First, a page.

In Part 2 of Glass Painting Techniques & Secrets from an English Stained Glass Studio, you discover an amazing technique for painting with oil-based stained glass paint on top of unfired – note this: unfired – water-based paint.
This is the exact technique we use each day to achieve a particular sense of depth and contrast in our work.
That’s the point about the information you get from us: it’s all tried and tested to the limit.
Sure, there’s always more to learn.
But what you learn with us is excellent and true.
Now this particular technique involves oil and brush.
But have a look at this sample piece of painted stained glass.
This is the very piece which caught Penny’s eye when she took time off from the front-line of our National Health Service – leaving the nation at the mercy of Swine Flu – while she spent a weekend with us at Stanton Lacy.
And what a stained glass painting course that was.
A time when people meet each other and immediately know that they will meet again.
Penny wanted to know how the piece was made, so here’s precisely what you all need to know.
It’s not done with oil and brush, but with oil and nib.
Here’s how we painted it.
Tools & materials
You will need: light-box, painting palette, palette knife, painting bridge, a roll of absorbent kitchen paper, a tiny amount of Reusche tracing black glass paint, essential oil of clove and essential oil of lavender, small pot for storage, and a dib pen nib holder with a suitable nib like this:
You’ll get this kind of holder and nib from any shop or website that sells calligraphy supplies.
It’s a good idea to try several shapes of nib to find out what works best for you.
Note: Brian Donahue (Sierra Vista, Arizona) wrote to say that massage oil was also an excellent medium, and much cheaper than oil of lavender.
- Prepare the oil-based glass paint. Measure a bit less than half a level teaspoonful of Reusche tracing black onto your painting palette. Add approximately 10 drops of clove oil and 4 drops of lavender oil. Mix with your palette knife until smooth. Test with pen and nib. If the mixture is too runny, add more glass paint and mix it in. If it’s too thick, add a few more drops of lavender oil and mix them in.
- Clean your glass with a few drops of washing up liquid and tap-water. Wipe dry with kitchen paper.
- Practice on glass and get to understand the capabilities of your nib and the characteristics of the oil-based glass paint. Just doodle and make marks to your heart’s content.
- When you’re ready, clean and dry the glass again, and place it on top of design.
- Copy the design. This takes quite a while, but there’s none of the time-pressure that you’ll meet with water-based stained glass painting.
- Fire the glass. We use the same schedule as water-based glass paint. (But, if there were considerable amounts of oil, we’d also soak and dry at 100 centigrade / 210 Fahrenheit for 15 minutes before rising to top temperature.)
- Use your palette knife to scrape any remaining oil-based glass paint into a small sealable storage jar. It will keep like this for ages.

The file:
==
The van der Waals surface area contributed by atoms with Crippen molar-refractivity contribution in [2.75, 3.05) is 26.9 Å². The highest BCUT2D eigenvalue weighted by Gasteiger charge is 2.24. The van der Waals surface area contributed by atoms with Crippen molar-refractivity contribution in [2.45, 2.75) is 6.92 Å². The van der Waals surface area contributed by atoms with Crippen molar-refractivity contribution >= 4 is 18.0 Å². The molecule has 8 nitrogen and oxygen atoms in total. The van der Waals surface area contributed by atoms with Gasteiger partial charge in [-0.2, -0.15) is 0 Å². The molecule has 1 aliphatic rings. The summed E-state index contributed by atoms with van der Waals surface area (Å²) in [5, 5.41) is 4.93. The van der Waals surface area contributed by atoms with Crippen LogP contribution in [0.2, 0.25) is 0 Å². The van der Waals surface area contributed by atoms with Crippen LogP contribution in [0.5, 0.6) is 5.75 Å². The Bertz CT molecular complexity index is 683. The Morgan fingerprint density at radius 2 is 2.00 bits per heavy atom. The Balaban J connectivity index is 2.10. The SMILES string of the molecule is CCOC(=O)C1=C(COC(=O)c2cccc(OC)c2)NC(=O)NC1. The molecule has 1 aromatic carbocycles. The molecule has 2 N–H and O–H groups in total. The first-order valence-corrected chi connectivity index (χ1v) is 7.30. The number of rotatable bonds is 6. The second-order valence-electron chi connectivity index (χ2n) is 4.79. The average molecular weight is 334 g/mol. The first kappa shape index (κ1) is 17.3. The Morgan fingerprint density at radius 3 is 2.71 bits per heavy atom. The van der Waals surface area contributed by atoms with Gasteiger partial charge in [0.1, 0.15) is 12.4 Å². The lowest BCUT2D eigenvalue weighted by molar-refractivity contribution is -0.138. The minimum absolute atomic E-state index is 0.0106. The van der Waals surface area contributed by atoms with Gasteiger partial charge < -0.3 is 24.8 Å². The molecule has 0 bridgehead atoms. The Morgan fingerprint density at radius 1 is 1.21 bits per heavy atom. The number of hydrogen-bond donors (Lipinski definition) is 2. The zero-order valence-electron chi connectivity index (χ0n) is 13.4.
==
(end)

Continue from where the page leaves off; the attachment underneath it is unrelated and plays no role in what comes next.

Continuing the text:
- Clean your palette with soapy water and kitchen paper.
Points of special interest
- You load the nib by turning it upside down and scooping upa small quantity of oil-based glass paint.Be careful not to load too much.
- Test each load before you bring your nib anywhere near the glass.
- Oil-based paint will become more fluid as the temperature rises. So be aware of the fact that the temperature of your light-box will affect the rate of flow. In other words, your mixture may become more fluid in the course of your painting session.
- There’s no gum Arabic in this mixtue. Therefore take care not to damage any of the painted lines.
- Whether or not you can correct a stroke depends on the steadiness of your hand and its proximity to other strokes. To correct a stroke, use a twist of kitchen paper, or a cotton bud. This is harder to do than with water-based paint mixed with gum Arabic. There’s also risk of smearing.
- Unlike water-based paint, you can easily paint half-a-stroke, then load your nib again to complete it.
- It’s also easy to enlarge the width of a stroke.
- It’s economical to use.
To finish our particular piece, we fired the glass two further times.
For the first firing, we added and blended a light wash of oil-based paint – exactly as you learn in right here.
For the second firing, we applied silver-stain to the back of the glass.
Would you like the design? If so, it’s here: free stained glass design for fighting bird in oil and nib.
Pros & cons of stained glass painting with nib and oil
As always, if you’re restoring a piece of broken stained glass, the only question is: how was it originally painted?
If nib and oil were used, then that’s what you should use to make the restoration as unnoticeable as possible.
It’s a different question when painting new work.
Many people enjoy nib and oil because it feels more familiar than working with a brush. After all, we’re all accustomed to using pen, and many people still use pens with nibs.
Also, the oil-based medium appears more forgiving than water-based glass paint. (But you’ll be wise to remember that, since it dries incredibly slowly, unfired oil-based paint is far easier to damage than unfired water-based paint with gum Arabic.)
Another advantage is that you can adjust lines, making them longer or wider, without any pressure of time.
So perhaps the main disadvantage is aesthetic and subjective.
- The nib-drawn lines are the same darkness for their whole length, whereas brush-based lines often vary from one moment to the next.
- This quality of the brush may be considered an imperfection. But we think it’s an imperfection with the potential to create interest and variety in the work that we design and make.
What do you think of “brush vs. nib” with regard to your own work?
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